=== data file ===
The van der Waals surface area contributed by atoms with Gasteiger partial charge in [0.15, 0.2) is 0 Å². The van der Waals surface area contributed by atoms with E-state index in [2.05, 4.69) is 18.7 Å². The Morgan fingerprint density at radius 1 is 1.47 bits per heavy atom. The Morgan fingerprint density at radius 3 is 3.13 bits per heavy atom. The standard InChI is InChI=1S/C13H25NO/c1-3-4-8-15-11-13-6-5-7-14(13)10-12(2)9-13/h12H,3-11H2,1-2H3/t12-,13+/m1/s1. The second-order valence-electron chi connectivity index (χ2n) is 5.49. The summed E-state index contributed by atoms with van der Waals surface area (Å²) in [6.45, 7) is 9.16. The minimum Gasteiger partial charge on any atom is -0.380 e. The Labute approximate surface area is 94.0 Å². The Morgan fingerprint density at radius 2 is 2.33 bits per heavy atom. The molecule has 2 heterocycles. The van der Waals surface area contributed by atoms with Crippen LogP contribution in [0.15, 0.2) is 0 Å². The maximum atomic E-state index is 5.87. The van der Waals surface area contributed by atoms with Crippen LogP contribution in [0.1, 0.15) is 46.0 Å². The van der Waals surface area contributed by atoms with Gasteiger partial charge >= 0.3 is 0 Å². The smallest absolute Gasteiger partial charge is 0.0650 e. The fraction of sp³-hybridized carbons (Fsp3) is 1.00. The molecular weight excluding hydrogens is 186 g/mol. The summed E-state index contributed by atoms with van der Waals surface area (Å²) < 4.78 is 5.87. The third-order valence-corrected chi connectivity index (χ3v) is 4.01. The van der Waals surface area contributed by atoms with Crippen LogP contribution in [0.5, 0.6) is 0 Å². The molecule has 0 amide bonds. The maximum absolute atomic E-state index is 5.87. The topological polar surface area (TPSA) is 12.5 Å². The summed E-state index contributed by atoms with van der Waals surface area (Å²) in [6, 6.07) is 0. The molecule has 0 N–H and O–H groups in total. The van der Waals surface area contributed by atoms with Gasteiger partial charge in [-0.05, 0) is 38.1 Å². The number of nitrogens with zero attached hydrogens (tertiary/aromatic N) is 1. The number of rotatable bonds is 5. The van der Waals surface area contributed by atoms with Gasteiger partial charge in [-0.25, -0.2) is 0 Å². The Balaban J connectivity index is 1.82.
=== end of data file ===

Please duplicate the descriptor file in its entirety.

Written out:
The van der Waals surface area contributed by atoms with Gasteiger partial charge in [0.15, 0.2) is 0 Å². The van der Waals surface area contributed by atoms with E-state index in [2.05, 4.69) is 18.7 Å². The Morgan fingerprint density at radius 1 is 1.47 bits per heavy atom. The Morgan fingerprint density at radius 3 is 3.13 bits per heavy atom. The standard InChI is InChI=1S/C13H25NO/c1-3-4-8-15-11-13-6-5-7-14(13)10-12(2)9-13/h12H,3-11H2,1-2H3/t12-,13+/m1/s1. The second-order valence-electron chi connectivity index (χ2n) is 5.49. The summed E-state index contributed by atoms with van der Waals surface area (Å²) in [6.45, 7) is 9.16. The minimum Gasteiger partial charge on any atom is -0.380 e. The Labute approximate surface area is 94.0 Å². The Morgan fingerprint density at radius 2 is 2.33 bits per heavy atom. The molecule has 2 heterocycles. The van der Waals surface area contributed by atoms with Crippen LogP contribution in [0.15, 0.2) is 0 Å². The maximum atomic E-state index is 5.87. The van der Waals surface area contributed by atoms with Crippen LogP contribution in [0.1, 0.15) is 46.0 Å². The van der Waals surface area contributed by atoms with Gasteiger partial charge >= 0.3 is 0 Å². The smallest absolute Gasteiger partial charge is 0.0650 e. The fraction of sp³-hybridized carbons (Fsp3) is 1.00. The molecular weight excluding hydrogens is 186 g/mol. The summed E-state index contributed by atoms with van der Waals surface area (Å²) < 4.78 is 5.87. The third-order valence-corrected chi connectivity index (χ3v) is 4.01. The van der Waals surface area contributed by atoms with Crippen LogP contribution in [0.5, 0.6) is 0 Å². The molecule has 0 amide bonds. The maximum absolute atomic E-state index is 5.87. The topological polar surface area (TPSA) is 12.5 Å². The summed E-state index contributed by atoms with van der Waals surface area (Å²) in [6, 6.07) is 0. The molecule has 0 N–H and O–H groups in total. The van der Waals surface area contributed by atoms with Gasteiger partial charge in [-0.05, 0) is 38.1 Å². The number of nitrogens with zero attached hydrogens (tertiary/aromatic N) is 1. The number of rotatable bonds is 5. The van der Waals surface area contributed by atoms with Gasteiger partial charge in [-0.25, -0.2) is 0 Å². The Balaban J connectivity index is 1.82.